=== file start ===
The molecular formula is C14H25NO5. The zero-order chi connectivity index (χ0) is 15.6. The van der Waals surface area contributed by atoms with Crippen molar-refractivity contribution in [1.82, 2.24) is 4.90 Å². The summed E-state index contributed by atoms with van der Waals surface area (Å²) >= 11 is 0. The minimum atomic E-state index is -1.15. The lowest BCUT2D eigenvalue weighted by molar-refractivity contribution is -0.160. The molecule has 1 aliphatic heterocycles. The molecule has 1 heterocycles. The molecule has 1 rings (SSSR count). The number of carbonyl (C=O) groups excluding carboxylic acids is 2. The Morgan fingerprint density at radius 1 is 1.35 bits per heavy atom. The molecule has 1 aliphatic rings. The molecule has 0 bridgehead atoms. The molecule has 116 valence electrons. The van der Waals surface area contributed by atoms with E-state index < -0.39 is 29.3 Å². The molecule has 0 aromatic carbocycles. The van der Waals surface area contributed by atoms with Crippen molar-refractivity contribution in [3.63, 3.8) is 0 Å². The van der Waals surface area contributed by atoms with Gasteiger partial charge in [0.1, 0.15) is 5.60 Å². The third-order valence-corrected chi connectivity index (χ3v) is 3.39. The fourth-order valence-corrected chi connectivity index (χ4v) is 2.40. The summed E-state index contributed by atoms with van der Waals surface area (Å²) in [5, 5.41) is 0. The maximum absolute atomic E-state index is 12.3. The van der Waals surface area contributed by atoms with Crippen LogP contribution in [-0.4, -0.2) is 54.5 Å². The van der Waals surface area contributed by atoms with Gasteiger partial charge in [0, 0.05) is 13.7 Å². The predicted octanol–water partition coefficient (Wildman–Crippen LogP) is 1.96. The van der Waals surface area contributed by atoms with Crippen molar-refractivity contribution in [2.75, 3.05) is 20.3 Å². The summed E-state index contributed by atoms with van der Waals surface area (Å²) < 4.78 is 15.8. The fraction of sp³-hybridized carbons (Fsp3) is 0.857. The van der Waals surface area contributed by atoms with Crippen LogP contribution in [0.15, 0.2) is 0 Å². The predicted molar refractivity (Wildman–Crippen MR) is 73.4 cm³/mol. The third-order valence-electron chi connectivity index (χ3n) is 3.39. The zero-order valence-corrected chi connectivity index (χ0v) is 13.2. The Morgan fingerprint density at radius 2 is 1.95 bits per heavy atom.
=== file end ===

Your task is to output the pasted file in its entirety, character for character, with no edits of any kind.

The molecular formula is C14H25NO5. The zero-order chi connectivity index (χ0) is 15.6. The van der Waals surface area contributed by atoms with Crippen molar-refractivity contribution in [1.82, 2.24) is 4.90 Å². The summed E-state index contributed by atoms with van der Waals surface area (Å²) >= 11 is 0. The minimum atomic E-state index is -1.15. The lowest BCUT2D eigenvalue weighted by molar-refractivity contribution is -0.160. The molecule has 1 aliphatic heterocycles. The molecule has 1 heterocycles. The molecule has 1 rings (SSSR count). The number of carbonyl (C=O) groups excluding carboxylic acids is 2. The Morgan fingerprint density at radius 1 is 1.35 bits per heavy atom. The molecule has 1 aliphatic rings. The molecule has 0 bridgehead atoms. The molecule has 116 valence electrons. The van der Waals surface area contributed by atoms with E-state index < -0.39 is 29.3 Å². The molecule has 0 aromatic carbocycles. The van der Waals surface area contributed by atoms with Crippen molar-refractivity contribution in [3.63, 3.8) is 0 Å². The van der Waals surface area contributed by atoms with Gasteiger partial charge in [0.1, 0.15) is 5.60 Å². The third-order valence-corrected chi connectivity index (χ3v) is 3.39. The fourth-order valence-corrected chi connectivity index (χ4v) is 2.40. The summed E-state index contributed by atoms with van der Waals surface area (Å²) in [5, 5.41) is 0. The maximum absolute atomic E-state index is 12.3. The van der Waals surface area contributed by atoms with Crippen LogP contribution in [-0.4, -0.2) is 54.5 Å². The van der Waals surface area contributed by atoms with Gasteiger partial charge in [0, 0.05) is 13.7 Å². The predicted octanol–water partition coefficient (Wildman–Crippen LogP) is 1.96. The van der Waals surface area contributed by atoms with Crippen molar-refractivity contribution in [2.75, 3.05) is 20.3 Å². The summed E-state index contributed by atoms with van der Waals surface area (Å²) < 4.78 is 15.8. The fraction of sp³-hybridized carbons (Fsp3) is 0.857. The van der Waals surface area contributed by atoms with Crippen LogP contribution in [0.15, 0.2) is 0 Å². The predicted molar refractivity (Wildman–Crippen MR) is 73.4 cm³/mol. The third-order valence-electron chi connectivity index (χ3n) is 3.39. The zero-order valence-corrected chi connectivity index (χ0v) is 13.2. The Morgan fingerprint density at radius 2 is 1.95 bits per heavy atom.